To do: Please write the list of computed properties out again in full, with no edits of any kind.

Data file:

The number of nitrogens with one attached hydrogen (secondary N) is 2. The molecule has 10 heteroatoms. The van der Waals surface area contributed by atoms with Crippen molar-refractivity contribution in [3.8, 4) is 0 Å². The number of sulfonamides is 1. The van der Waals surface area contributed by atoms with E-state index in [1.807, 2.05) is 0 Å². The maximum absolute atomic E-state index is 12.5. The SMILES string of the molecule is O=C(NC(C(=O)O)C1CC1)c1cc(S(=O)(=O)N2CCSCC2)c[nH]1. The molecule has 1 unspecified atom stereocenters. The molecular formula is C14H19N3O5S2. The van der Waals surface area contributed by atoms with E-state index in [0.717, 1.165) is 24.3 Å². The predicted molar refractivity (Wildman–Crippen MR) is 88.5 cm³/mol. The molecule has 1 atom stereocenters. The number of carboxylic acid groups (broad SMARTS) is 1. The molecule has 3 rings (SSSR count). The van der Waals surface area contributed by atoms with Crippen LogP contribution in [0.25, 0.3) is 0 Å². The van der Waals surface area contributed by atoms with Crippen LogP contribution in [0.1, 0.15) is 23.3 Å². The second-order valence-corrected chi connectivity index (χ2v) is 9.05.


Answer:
The number of nitrogens with one attached hydrogen (secondary N) is 2. The molecule has 10 heteroatoms. The van der Waals surface area contributed by atoms with Crippen molar-refractivity contribution in [3.8, 4) is 0 Å². The number of sulfonamides is 1. The van der Waals surface area contributed by atoms with E-state index in [1.807, 2.05) is 0 Å². The maximum absolute atomic E-state index is 12.5. The SMILES string of the molecule is O=C(NC(C(=O)O)C1CC1)c1cc(S(=O)(=O)N2CCSCC2)c[nH]1. The molecule has 1 unspecified atom stereocenters. The molecular formula is C14H19N3O5S2. The van der Waals surface area contributed by atoms with E-state index in [0.717, 1.165) is 24.3 Å². The predicted molar refractivity (Wildman–Crippen MR) is 88.5 cm³/mol. The molecule has 1 atom stereocenters. The number of carboxylic acid groups (broad SMARTS) is 1. The molecule has 3 rings (SSSR count). The van der Waals surface area contributed by atoms with Crippen LogP contribution in [0.25, 0.3) is 0 Å². The van der Waals surface area contributed by atoms with Crippen LogP contribution in [0.1, 0.15) is 23.3 Å². The second-order valence-corrected chi connectivity index (χ2v) is 9.05.